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Damages are entirely insufficient as panacea for the holder of a valid patent: High Court of Delhi

It is also a well-settled position in law that damages are entirely insufficient as a panacea for the holder of a valid patent, which is infringed by another. Intellectual property has its own sanctity. The prejudice caused even by a single day’s infringement of intellectual property is, in principle, incalculable. It is fundamentally incongruous, therefore, to suggest that, even while the applications for injunction, preferred by the plaintiff in the suits under Order XXXIX of the CPC, are being heard by this Court and are, in fact, at the stage of rejoinder, the defendants should be allowed to launch the allegedly infringing CTPR products.’. This was held in FMC CORPORATION V. BEST CROP SCIENCE LLP & ANR.[I.A.5801/2021 in CS(COMM) 69/2021] in the High Court of Delhi by a single bench consisting of JUSTICE C. HARI SHANKAR.

Facts are the plaintiff alleges infringement by the defendants of Indian patents held by the plaintiff. Of these one is a product patent and one is a process patent. The plaints allege that the defendants are intending to launch CTPR, which is specifically covered and disclosed, and held by the plaintiff. The action of the defendant will infringe the plaintiff’s rights and they thus have prayed for a permanent injunction against the defendants.

The counsel for the defendants contended plaintiffs patents IN 307 and IN 332 are ab initio invalid patents and as IN 978 has expired, thus the defendants are now entitled to launch their CTPR product in the market.

The court made reference to the judgment of the court in the case of Astra Zeneca AB v. Intas Pharmaceuticals Ltd., wherein it was held that “What persuades me to decline injunction, in addition to what I have stated above, is also the fact that in this case damages if proved at trial, appear to be compensable. The defendants have averred that the plaintiffs have, possibly, licensed their rights under the suit patents to two entities i.e. Sun and Abbott. The packaging of the products of the drug sold through these entities is indicative of this aspect. The plaintiffs, however, for reasons best known to them have not placed on record the agreements arrived at with these entities in support of their plea. Therefore, it has to be inferred that the said entities are licensees.”.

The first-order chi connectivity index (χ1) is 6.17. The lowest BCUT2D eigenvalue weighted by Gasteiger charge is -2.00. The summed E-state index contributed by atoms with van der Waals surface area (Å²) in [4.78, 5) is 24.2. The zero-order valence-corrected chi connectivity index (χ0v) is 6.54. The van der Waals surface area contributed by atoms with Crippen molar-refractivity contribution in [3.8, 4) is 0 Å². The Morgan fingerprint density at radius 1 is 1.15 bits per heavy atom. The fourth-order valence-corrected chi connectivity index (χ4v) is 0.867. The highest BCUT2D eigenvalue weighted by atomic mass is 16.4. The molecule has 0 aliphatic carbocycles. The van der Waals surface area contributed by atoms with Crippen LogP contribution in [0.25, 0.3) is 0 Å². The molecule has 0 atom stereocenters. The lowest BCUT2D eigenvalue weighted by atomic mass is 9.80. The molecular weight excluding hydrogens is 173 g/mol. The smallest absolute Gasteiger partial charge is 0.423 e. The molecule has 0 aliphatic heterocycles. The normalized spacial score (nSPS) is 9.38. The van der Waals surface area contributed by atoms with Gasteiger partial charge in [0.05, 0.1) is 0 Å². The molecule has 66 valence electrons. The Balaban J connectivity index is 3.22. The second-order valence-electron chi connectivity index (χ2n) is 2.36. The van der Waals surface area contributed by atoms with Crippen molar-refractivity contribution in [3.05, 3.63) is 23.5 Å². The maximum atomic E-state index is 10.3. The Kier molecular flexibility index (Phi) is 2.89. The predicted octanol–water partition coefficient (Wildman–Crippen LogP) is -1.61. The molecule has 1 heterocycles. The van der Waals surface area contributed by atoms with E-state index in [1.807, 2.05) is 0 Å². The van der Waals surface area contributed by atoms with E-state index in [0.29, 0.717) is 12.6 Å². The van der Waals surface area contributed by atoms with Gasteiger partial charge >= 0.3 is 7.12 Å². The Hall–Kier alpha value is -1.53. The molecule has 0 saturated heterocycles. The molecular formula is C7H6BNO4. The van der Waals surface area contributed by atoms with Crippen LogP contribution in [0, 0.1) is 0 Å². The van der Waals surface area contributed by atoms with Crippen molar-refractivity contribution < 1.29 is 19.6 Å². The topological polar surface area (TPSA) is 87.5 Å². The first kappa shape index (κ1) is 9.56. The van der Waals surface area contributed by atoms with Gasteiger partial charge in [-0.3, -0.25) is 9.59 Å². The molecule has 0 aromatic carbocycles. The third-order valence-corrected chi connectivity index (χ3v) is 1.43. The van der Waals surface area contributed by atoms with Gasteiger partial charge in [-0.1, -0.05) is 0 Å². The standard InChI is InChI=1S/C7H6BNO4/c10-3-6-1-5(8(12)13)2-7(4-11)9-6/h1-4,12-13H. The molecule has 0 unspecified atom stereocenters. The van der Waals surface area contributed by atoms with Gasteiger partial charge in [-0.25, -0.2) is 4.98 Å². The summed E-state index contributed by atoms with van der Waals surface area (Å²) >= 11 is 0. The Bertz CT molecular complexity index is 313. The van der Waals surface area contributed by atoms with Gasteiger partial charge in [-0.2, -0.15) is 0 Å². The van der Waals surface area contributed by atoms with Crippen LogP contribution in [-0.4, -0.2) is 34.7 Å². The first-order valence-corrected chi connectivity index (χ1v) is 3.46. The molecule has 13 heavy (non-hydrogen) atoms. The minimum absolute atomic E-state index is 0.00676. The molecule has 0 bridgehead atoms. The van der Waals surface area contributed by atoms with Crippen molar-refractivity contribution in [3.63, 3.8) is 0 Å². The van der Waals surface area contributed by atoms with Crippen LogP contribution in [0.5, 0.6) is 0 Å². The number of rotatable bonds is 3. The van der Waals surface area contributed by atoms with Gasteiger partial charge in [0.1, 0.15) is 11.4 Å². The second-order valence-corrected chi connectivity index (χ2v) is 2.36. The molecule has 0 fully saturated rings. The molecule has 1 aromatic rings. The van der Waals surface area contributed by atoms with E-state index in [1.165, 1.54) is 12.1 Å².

The court also made reference to the judgment of Delhi high court in  Merck Sharp and Dohme Corpn. v. Glenmark Pharmaceuticals, wherein it was observed that “The Court must be mindful – especially in a case where a strong case of infringement is established, as here – there is an interest in enforcing the Act. It may be argued that despite this no injunction should be granted since all damages from loss of sales can be compensated monetarily ultimately if the patentee prevails. This argument though appealing is to be rejected because a closer look at the market forces reveal that the damage can in some cases be irreparable. This in turn leads to the third principle, which is where an infringer is allowed to operate in the interim during the trial, it may result in a reduction in price by that infringer since it has no research and development expenses to recoup – most revenue becomes profit.”

Considering the facts of the case and the legal precedents, the court observed there can be no reasonable justification for permitting the defendants, even while the arguments in the plaintiff’s applications under Order XXXIX of the CPC are at the stage of rejoinder, to allow the defendants to release the allegedly infringing CTPR products in the market, thereby effectively rendering the applications under Order XXXIX of the CPC infructuous. Thus the court granted an injunction.

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